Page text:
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Event and Anticipation: UK Civil Contingencies and the Space-Times of Decision.

Adey, P.; Anderson, B.

Authors

P. Adey



Abstract

What is the relation between security and a decision? How should decisions be taken as events unfold in unpredictable, aleatory, ways? And how are decisions made and constituted in particular and therefore differential security contexts? The paper draws on observations of ‘strategic’ exercises in UK Civil Contingencies, sites in which ‘multiagency’ responders take decisions in relation to the events that make up a range of crises, breakdowns, and interruptions. UK Civil Contingencies has a complicated relation with decision which challenges the predominance of approaches which prioritise the ‘sovereign decision’ as a preemptive act. On the one hand, the dream of emergency planners is of a decentred anticipatory system without the need for the event of decision, in which a distributed set of responders are primed to snap into action at the onset of an event and to follow protocols for how to connect and act together. On the other hand, and faced with the contingency of events and the mutability of the response network, decision is not erased, automated, or deferred but proliferates and, sometimes, is very difficult to make. Decisions have to constantly be taken about who to act with and how to act when faced with what the event could become: that is, when faced by the event's potential and, importantly, the complexity of response. In the paper we explore the relation between security and decision by outlining how the ‘exercise’ functions within emergency planning as a privileged site for the staging and performing of decisions.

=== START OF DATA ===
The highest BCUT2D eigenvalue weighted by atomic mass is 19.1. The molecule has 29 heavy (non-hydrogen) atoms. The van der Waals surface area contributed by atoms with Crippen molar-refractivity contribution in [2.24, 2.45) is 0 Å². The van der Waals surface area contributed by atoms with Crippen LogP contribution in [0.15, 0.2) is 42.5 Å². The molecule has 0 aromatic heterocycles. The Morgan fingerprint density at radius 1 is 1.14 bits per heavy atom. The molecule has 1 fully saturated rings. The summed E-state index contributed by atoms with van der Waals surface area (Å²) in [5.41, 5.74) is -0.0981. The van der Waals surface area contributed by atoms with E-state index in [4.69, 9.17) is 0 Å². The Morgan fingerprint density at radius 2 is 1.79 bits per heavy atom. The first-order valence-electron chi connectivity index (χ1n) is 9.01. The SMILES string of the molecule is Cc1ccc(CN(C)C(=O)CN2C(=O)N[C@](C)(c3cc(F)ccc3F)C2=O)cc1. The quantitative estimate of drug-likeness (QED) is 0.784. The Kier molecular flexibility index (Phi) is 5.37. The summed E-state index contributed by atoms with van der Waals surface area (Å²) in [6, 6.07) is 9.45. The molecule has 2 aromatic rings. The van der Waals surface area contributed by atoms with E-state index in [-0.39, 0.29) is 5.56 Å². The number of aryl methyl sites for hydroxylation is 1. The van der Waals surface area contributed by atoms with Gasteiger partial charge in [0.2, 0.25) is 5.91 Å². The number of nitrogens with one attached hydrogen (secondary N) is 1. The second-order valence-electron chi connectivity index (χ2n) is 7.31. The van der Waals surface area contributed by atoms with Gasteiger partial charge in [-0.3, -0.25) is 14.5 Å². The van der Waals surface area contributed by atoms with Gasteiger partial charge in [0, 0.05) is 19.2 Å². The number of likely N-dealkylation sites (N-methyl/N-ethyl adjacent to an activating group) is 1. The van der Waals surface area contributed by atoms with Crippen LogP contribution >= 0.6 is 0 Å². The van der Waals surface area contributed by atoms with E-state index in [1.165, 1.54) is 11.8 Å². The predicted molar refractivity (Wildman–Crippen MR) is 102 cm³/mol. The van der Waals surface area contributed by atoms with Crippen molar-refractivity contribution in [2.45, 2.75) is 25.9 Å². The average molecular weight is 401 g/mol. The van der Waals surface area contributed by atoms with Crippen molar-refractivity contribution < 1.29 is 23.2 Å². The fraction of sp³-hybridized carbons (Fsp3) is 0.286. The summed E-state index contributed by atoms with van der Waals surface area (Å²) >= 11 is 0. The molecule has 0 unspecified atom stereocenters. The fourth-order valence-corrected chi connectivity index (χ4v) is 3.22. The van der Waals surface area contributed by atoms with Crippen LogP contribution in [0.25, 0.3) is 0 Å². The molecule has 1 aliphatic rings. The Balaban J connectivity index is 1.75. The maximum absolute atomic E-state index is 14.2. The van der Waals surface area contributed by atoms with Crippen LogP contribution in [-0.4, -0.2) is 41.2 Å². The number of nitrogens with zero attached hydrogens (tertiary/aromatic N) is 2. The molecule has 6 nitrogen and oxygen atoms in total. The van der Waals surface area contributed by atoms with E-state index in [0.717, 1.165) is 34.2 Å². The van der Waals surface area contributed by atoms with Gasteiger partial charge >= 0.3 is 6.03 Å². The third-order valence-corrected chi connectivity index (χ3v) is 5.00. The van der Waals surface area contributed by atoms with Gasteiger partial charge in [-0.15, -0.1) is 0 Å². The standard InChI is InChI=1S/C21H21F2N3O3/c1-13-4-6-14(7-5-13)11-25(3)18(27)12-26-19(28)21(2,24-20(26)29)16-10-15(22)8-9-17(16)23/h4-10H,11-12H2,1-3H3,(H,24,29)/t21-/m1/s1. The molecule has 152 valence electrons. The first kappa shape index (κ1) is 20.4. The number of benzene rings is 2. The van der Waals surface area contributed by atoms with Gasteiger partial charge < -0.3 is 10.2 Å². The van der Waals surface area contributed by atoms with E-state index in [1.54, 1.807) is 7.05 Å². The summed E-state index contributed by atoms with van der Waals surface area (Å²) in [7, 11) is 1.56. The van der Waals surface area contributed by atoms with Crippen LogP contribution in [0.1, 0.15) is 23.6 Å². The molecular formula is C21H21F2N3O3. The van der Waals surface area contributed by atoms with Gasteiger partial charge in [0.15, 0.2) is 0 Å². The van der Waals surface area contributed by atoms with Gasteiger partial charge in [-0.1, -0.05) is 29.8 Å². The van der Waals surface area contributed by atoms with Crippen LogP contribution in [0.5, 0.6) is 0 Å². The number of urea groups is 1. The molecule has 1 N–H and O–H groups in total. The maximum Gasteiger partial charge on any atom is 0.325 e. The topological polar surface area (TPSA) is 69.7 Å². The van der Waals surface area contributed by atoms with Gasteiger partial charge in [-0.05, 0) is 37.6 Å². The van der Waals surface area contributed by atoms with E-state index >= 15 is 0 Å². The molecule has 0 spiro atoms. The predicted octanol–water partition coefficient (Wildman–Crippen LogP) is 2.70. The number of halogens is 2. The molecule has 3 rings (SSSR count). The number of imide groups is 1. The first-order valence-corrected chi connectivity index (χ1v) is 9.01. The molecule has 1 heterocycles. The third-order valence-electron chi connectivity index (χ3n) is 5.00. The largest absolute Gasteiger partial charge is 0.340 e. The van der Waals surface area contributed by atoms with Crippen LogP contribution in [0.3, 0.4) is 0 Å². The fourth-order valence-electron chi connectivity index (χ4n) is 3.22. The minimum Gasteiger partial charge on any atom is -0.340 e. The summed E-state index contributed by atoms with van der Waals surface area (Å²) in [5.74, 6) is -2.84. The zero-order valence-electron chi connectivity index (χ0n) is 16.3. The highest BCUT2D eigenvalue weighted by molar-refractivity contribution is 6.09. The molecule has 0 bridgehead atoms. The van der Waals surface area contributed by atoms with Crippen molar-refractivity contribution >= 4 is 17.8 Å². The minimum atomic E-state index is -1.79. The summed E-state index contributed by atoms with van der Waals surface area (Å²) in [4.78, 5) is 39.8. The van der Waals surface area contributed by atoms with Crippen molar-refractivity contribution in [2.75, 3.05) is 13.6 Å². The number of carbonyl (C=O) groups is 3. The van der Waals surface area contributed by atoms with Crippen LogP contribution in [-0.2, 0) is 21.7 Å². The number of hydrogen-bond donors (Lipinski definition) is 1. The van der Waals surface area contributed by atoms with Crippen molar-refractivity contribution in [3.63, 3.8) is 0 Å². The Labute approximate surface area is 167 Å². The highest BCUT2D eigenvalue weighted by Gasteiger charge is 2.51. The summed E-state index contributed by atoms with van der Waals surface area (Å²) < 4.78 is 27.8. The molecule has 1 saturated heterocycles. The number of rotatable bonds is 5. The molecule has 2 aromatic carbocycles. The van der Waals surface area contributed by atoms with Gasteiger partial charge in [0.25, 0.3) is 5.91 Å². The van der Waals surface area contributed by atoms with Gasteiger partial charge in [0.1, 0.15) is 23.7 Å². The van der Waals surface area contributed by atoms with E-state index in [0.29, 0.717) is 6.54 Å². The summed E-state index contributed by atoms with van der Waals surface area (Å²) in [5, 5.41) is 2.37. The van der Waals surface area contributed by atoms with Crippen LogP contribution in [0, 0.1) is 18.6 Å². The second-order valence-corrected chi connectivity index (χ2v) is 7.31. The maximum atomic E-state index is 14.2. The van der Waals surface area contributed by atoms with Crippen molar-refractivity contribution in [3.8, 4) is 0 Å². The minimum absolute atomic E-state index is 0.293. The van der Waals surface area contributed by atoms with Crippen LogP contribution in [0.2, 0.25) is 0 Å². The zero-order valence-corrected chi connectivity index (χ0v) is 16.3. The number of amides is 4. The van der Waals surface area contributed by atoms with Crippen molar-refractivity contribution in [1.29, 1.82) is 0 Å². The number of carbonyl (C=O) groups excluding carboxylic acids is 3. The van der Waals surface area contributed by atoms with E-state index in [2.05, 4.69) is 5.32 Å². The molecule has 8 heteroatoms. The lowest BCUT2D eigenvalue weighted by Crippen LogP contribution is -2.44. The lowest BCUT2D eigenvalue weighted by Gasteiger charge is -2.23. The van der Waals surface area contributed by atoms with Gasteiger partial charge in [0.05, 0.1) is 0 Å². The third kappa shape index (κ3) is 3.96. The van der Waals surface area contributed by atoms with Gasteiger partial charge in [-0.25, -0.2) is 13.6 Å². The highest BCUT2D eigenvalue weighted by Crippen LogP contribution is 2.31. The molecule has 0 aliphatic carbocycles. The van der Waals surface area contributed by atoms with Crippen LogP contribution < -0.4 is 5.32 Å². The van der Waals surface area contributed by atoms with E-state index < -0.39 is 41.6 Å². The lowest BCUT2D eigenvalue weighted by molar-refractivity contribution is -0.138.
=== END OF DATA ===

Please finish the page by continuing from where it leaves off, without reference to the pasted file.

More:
Citation

Adey, P., & Anderson, B. (2011). Event and Anticipation: UK Civil Contingencies and the Space-Times of Decision. Environment and Planning A, 43(12), 2878-2899. https://doi.org/10.1068/a43576

Journal Article Type Article
Publication Date 2011-12
Deposit Date Jul 13, 2011
Journal Environment and Planning A
Print ISSN 0308-518X
Electronic ISSN 1472-3409
Publisher SAGE Publications
Peer Reviewed Peer Reviewed
Volume 43
Issue 12
Pages 2878-2899
DOI https://doi.org/10.1068/a43576